How do I use the FDCPA to help stop a foreclosure in Alabama?
We’ll do this in the article:
- When does the FDCPA apply in a mortgage context?
- What does the FDCPA prohibit a mortgage company from doing in a foreclosure setting?
- Some examples of how the FDCPA can stop or reverse a foreclosure.
- How does the FDCPA work with the other tools you have to stop a foreclosure?
The reason the FDCPA is so powerful is it can get you money damages, get attorneys fees paid, and is basically a “strict liability” statute. Which means it gets violated, normally we don’t care about intent.
Mortgage company violates the law, it is normally in trouble.
When does the FDCPA apply in a mortgage context?
When the mortgage company is considered a debt collector.
The basic rule is if the mortgage company does not OWN the debt, but instead is a “servicer” then we simply look to see when the mortgage company first got the debt.
Was it in default or not?
And we also look to see if the mortgage company has a major part of its business is collecting debts owed to someone else.
Almost all of the mortgage servicers meet this definition and usually, the loan was transferred to them after it was technically in default.
While your situation has to be carefully examined, usually your mortgage company will qualify as a debt collector under the FDCPA.
What does the FDCPA prohibit a mortgage company from doing in a foreclosure setting?
In general, the FDCPA forbids collectors from lying or doing anything that is unfair.
So no lying about anything related to the loan. No lying about your rights to bring a court action to challenge an upcoming foreclosure. No lying about not receiving your loss mitigation documents when you have proof the mortgage company received your document.
Unfair would be to foreclose when no right to foreclose.
So here’s one way to think of it. All the things the mortgage companies have loved doing over the years are now being challenged under the FDCPA.
They are having a complete come apart because of this.
They are whining to the judges about how they can’t operate under these restrictions. See for many years they have been allowed to lie (over the phone) with absolute immunity in Alabama. They have bragged about how the courts let them get away with this. How every Alabama homeowner is naive if they believe anything a mortgage company says over the phone.
But with the FDCPA, now they can be sued.
Drives them crazy!!
Some examples of how the FDCPA can stop or reverse a foreclosure.
Here are some examples — there are many more but these can give you an idea:
- You send a proper validation letter which is ignored
- Foreclosure lawyer is foreclosing without sending the proper default letter (notice of default)
- The mortgage company or foreclosure attorney have made a misrepresentation of the debt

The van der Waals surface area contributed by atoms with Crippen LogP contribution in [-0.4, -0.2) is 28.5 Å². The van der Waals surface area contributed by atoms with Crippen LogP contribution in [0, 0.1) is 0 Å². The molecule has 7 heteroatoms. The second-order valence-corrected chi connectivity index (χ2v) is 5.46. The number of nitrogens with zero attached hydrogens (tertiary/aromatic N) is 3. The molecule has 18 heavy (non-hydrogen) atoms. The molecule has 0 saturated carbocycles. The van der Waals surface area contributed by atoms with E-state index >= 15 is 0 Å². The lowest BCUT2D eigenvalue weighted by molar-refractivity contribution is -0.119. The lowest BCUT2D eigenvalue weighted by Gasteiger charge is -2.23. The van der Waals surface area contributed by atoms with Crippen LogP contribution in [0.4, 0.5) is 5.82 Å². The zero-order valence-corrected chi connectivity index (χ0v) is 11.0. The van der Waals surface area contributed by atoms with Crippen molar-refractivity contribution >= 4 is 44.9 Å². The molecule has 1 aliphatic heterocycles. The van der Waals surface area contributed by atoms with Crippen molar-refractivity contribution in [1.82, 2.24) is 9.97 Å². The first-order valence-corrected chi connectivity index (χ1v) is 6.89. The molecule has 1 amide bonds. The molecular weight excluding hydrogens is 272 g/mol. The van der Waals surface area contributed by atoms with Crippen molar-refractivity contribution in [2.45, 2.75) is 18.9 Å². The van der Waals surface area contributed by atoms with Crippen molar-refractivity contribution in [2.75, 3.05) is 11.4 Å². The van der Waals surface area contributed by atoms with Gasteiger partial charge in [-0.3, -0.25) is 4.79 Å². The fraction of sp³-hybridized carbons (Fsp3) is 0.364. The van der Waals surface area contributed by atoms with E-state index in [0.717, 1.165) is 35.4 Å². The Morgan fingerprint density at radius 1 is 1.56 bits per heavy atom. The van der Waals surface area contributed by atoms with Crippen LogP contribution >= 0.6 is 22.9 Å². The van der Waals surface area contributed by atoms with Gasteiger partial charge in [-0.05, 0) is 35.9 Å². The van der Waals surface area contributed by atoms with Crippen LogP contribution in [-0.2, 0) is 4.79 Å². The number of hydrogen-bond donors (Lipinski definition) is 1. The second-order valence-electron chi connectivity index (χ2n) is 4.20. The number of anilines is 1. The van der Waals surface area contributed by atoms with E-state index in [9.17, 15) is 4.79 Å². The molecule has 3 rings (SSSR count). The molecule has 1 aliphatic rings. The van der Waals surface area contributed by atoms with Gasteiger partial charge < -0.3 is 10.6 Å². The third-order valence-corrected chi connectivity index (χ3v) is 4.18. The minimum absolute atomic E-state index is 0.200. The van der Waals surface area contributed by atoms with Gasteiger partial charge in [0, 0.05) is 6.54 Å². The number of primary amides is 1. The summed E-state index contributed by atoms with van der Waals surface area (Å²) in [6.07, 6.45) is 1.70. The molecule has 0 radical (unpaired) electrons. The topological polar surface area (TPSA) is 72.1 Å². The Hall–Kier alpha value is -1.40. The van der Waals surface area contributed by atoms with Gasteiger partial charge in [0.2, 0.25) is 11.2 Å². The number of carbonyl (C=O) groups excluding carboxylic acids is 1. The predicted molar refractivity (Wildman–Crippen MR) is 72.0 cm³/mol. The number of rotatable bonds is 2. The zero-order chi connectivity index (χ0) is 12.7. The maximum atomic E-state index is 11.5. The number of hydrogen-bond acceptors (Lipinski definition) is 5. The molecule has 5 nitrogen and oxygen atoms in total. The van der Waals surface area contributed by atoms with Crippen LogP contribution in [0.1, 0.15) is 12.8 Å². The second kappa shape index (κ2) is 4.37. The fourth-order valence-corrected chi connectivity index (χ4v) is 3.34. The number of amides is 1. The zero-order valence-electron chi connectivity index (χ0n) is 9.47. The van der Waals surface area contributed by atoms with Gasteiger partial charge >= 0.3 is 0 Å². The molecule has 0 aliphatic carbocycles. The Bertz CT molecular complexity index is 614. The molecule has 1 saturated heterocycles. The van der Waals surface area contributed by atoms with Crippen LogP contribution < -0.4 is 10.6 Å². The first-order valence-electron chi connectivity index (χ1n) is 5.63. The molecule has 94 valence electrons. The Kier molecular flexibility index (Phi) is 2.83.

Proper validation letter is sent but is ignored and the foreclosure proceeds
You get a notice from the mortgage company and/or the foreclosure attorney. It has the standard “you have 30 days to dispute” and “you can request validation” etc.
So you do this.
You send a proper validation letter.
Now the debt collectors (mortgage and foreclosure attorney) have a choice. Do nothing or respond before proceeding with foreclosure.
Do nothing means . . . they do . . . nothing. Nothing at all. No foreclosure.
But if they want to foreclose, then they have to properly respond to your letter before they foreclose.
If they violate this, consider suing under the FDCPA for money damages. This can stop or reverse a foreclosure….
Bogus and defective notice of default letter gives you the opportunity to sue
We have talked about how the default letter (notice of default) must be accurate. What if you get a bogus one?
Without the correct default letter, no acceleration can happen.
Without a proper acceleration letter, no foreclosure can happen.
Everything is built on a proper and valid default notice.
So this gives you a chance to sue before or after the foreclosure.
Misrepresentations about the debt
What if the amount is wrong? The dates of non-payment are wrong? There are lies about forced placed insurance? Or about your loss mitigation efforts?
These give you the opportunity to consider suing. No misrepresentations should occur in any collection of debt by a debt collector.
How does the FDCPA work with the other tools you have to stop a foreclosure?
The FDCPA is powerful but it is only one tool.
The basic concept is figuring out what the mortgage company did wrong. Usually, these guys are so arrogant and bad that this is not hard to find their illegal actions.
Then we examine our tool chest — all the state and federal laws — to see what works best. Sometimes we need a hammer for the job. Or a saw. Screwdriver works best sometimes.
We pick the best tools and then go about repairing the situation — stopping the foreclosure or reversing a foreclosure.
If you want our help in understanding your options — no obligation — and you live in Alabama, call us at 205-879-2447 or fill out our contact form below and we’ll send you some free valuable information.
We look forward to chatting with you!